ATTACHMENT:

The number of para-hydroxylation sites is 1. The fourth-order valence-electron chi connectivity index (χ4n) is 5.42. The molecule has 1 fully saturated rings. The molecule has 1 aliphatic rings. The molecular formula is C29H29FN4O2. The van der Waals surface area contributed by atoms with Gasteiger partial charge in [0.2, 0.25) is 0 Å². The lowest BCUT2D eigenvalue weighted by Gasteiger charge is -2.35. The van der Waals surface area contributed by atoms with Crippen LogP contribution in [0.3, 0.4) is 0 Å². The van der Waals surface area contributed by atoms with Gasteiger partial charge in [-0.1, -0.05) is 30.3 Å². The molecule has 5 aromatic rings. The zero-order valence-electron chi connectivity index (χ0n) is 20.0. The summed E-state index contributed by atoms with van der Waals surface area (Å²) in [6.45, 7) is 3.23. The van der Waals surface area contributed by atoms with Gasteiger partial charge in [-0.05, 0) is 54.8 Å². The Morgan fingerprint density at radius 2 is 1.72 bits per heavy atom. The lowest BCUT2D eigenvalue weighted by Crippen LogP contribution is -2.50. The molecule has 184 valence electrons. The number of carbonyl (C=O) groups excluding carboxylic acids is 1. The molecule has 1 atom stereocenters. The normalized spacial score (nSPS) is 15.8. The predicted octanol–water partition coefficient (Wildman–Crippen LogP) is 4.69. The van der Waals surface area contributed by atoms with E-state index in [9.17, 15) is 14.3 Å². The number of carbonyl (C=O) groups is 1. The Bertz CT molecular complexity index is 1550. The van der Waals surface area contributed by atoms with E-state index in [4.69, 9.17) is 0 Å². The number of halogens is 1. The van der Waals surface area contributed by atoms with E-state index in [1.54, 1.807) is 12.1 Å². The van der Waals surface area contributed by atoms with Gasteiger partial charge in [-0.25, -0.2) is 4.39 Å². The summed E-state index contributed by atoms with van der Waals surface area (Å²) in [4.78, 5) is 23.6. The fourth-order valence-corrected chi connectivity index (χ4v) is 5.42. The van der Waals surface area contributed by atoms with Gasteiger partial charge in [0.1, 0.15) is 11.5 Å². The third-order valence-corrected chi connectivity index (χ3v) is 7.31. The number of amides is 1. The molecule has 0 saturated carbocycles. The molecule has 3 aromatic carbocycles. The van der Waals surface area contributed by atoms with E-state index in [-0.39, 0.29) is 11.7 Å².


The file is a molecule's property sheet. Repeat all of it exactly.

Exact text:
The number of para-hydroxylation sites is 1. The fourth-order valence-electron chi connectivity index (χ4n) is 5.42. The molecule has 1 fully saturated rings. The molecule has 1 aliphatic rings. The molecular formula is C29H29FN4O2. The van der Waals surface area contributed by atoms with Gasteiger partial charge in [0.2, 0.25) is 0 Å². The lowest BCUT2D eigenvalue weighted by Gasteiger charge is -2.35. The van der Waals surface area contributed by atoms with Crippen LogP contribution in [0.3, 0.4) is 0 Å². The van der Waals surface area contributed by atoms with Gasteiger partial charge in [-0.1, -0.05) is 30.3 Å². The molecule has 5 aromatic rings. The zero-order valence-electron chi connectivity index (χ0n) is 20.0. The summed E-state index contributed by atoms with van der Waals surface area (Å²) in [6.45, 7) is 3.23. The van der Waals surface area contributed by atoms with Gasteiger partial charge in [-0.05, 0) is 54.8 Å². The Morgan fingerprint density at radius 2 is 1.72 bits per heavy atom. The lowest BCUT2D eigenvalue weighted by Crippen LogP contribution is -2.50. The molecule has 184 valence electrons. The number of carbonyl (C=O) groups excluding carboxylic acids is 1. The molecule has 1 atom stereocenters. The normalized spacial score (nSPS) is 15.8. The predicted octanol–water partition coefficient (Wildman–Crippen LogP) is 4.69. The van der Waals surface area contributed by atoms with E-state index in [9.17, 15) is 14.3 Å². The number of carbonyl (C=O) groups is 1. The Bertz CT molecular complexity index is 1550. The van der Waals surface area contributed by atoms with E-state index in [4.69, 9.17) is 0 Å². The number of halogens is 1. The van der Waals surface area contributed by atoms with E-state index in [1.54, 1.807) is 12.1 Å². The van der Waals surface area contributed by atoms with Gasteiger partial charge in [-0.25, -0.2) is 4.39 Å². The summed E-state index contributed by atoms with van der Waals surface area (Å²) in [4.78, 5) is 23.6. The fourth-order valence-corrected chi connectivity index (χ4v) is 5.42. The van der Waals surface area contributed by atoms with Gasteiger partial charge in [0.1, 0.15) is 11.5 Å². The third-order valence-corrected chi connectivity index (χ3v) is 7.31. The number of amides is 1. The molecule has 0 saturated carbocycles. The molecule has 3 aromatic carbocycles. The van der Waals surface area contributed by atoms with E-state index in [-0.39, 0.29) is 11.7 Å².